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J Virol. 2009 Oct;83(19):9652-62. doi: 10.1128/JVI.00867-09. Epub 2009 Jul 22.

The size of the viral inoculum contributes to the outcome of hepatitis B virus infection.

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Department of Immunology and Microbial Science, The Scripps Research Institute, La Jolla, California 920371, USA.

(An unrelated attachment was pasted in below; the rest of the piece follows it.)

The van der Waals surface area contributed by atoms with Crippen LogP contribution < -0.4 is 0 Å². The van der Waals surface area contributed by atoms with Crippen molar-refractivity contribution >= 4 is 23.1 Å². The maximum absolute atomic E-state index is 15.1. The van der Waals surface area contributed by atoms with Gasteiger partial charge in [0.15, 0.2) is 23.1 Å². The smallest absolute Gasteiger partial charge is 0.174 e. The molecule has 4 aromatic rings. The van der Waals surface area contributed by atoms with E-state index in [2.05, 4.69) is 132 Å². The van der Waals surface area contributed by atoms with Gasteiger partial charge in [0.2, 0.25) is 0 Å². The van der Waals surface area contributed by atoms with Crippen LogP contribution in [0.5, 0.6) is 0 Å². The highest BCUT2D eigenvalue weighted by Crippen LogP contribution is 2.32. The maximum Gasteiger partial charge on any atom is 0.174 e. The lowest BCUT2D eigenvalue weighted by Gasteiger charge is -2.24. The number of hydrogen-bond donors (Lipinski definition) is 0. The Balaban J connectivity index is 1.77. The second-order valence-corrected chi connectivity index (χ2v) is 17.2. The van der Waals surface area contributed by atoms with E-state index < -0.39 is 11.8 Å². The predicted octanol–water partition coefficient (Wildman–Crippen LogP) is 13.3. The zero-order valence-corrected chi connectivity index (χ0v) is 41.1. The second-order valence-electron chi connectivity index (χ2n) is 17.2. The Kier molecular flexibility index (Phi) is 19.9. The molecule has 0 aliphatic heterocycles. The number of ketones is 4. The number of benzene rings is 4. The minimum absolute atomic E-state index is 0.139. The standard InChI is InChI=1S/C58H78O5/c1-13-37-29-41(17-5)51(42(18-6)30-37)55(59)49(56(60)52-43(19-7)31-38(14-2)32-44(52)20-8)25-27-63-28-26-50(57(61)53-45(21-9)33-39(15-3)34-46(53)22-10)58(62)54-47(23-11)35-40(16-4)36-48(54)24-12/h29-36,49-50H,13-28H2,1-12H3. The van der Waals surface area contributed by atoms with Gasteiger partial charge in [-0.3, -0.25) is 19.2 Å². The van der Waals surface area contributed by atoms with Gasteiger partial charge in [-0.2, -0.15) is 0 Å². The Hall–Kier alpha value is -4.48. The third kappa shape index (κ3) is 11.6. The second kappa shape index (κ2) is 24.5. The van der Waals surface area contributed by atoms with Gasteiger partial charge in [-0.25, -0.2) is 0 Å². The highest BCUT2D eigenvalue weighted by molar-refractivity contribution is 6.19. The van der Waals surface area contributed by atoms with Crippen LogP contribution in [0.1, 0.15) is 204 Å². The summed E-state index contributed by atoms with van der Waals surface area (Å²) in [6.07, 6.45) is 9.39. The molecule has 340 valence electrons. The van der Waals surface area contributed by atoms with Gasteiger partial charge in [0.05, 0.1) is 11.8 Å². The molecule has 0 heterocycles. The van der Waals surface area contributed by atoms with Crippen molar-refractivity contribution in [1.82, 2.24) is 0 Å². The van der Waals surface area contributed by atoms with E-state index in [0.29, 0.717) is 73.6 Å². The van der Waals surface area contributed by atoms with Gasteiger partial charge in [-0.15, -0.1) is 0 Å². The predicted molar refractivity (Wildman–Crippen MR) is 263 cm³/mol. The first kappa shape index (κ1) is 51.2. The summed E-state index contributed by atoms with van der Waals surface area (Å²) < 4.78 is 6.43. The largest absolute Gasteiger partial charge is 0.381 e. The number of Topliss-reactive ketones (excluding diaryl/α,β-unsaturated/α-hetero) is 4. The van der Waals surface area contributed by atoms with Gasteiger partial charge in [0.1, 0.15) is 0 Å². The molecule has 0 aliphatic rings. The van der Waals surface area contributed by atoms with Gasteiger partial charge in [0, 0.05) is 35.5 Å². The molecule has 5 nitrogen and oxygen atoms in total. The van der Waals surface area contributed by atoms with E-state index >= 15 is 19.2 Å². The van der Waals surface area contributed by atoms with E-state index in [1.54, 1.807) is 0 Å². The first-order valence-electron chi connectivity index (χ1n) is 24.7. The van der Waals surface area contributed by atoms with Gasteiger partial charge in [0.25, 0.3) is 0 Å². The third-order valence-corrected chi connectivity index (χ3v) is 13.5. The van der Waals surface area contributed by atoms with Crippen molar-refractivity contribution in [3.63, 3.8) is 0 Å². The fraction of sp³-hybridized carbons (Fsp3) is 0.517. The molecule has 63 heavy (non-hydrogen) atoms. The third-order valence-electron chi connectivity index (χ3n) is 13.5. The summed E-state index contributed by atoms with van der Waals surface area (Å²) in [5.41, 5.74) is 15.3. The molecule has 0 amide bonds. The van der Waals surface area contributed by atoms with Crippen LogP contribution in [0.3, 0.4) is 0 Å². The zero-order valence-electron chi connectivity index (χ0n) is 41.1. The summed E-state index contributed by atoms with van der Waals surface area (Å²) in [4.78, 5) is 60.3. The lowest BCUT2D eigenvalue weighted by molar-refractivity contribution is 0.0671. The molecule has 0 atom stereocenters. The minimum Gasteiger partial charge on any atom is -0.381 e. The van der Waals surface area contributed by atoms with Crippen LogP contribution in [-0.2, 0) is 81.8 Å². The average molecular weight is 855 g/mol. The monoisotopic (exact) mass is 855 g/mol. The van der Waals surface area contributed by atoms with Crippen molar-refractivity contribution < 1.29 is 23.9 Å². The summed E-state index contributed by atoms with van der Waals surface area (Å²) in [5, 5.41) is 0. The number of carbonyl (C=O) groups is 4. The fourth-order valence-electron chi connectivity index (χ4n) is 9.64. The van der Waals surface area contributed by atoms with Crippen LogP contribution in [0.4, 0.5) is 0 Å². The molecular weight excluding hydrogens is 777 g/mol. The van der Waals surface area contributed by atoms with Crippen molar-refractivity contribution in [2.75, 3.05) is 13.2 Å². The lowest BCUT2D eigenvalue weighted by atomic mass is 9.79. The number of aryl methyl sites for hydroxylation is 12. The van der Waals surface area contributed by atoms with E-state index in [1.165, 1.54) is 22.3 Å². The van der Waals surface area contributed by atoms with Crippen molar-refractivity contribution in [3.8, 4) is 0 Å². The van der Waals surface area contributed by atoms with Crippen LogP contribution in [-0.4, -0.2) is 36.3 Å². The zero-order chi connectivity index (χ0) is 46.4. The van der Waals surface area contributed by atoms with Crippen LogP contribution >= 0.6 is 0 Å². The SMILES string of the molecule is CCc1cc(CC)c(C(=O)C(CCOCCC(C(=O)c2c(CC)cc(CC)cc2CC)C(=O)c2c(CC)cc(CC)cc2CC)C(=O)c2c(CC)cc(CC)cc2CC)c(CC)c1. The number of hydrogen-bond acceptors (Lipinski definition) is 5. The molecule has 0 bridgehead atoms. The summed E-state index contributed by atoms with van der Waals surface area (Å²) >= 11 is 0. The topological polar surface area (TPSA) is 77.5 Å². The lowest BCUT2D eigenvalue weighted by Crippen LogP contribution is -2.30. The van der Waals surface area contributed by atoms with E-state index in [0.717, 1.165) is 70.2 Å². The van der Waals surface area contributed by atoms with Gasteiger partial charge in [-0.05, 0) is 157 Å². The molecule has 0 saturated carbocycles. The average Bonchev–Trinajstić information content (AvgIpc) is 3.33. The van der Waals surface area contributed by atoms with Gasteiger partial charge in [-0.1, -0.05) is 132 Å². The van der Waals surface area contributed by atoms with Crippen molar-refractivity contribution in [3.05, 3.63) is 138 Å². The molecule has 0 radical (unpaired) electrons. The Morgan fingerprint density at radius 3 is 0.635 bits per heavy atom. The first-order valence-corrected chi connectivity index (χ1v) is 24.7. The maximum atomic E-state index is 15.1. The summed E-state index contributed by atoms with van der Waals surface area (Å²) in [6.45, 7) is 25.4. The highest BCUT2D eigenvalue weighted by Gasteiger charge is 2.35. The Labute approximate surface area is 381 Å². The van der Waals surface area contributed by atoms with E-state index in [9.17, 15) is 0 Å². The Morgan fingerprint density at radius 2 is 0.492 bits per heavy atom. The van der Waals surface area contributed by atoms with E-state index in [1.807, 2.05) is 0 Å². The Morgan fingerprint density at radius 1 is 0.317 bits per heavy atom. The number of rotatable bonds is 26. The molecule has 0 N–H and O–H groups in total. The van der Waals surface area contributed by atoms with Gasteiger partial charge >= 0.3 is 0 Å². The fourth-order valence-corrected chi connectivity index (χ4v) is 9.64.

The impact of virus dose on the outcome of infection is poorly understood. In this study we show that, for hepatitis B virus (HBV), the size of the inoculum contributes to the kinetics of viral spread and immunological priming, which then determine the outcome of infection. Adult chimpanzees were infected with a serially diluted monoclonal HBV inoculum. Unexpectedly, despite vastly different viral kinetics, both high-dose inocula (10(10) genome equivalents [GE] per animal) and low-dose inocula (10 degrees GE per animal) primed the CD4 T-cell response after logarithmic spread was detectable, allowing infection of 100% of hepatocytes and requiring prolonged immunopathology before clearance occurred. In contrast, intermediate (10(7) and 10(4) GE) inocula primed the T-cell response before detectable logarithmic spread and were abruptly terminated with minimal immunopathology before 0.1% of hepatocytes were infected. Surprisingly, a dosage of 10(1) GE primed the T-cell response after all hepatocytes were infected and caused either prolonged or persistent infection with severe immunopathology. Finally, CD4 T-cell depletion before inoculation of a normally rapidly controlled inoculum precluded T-cell priming and caused persistent infection with minimal immunopathology. These results suggest that the relationship between the kinetics of viral spread and CD4 T-cell priming determines the outcome of HBV infection.

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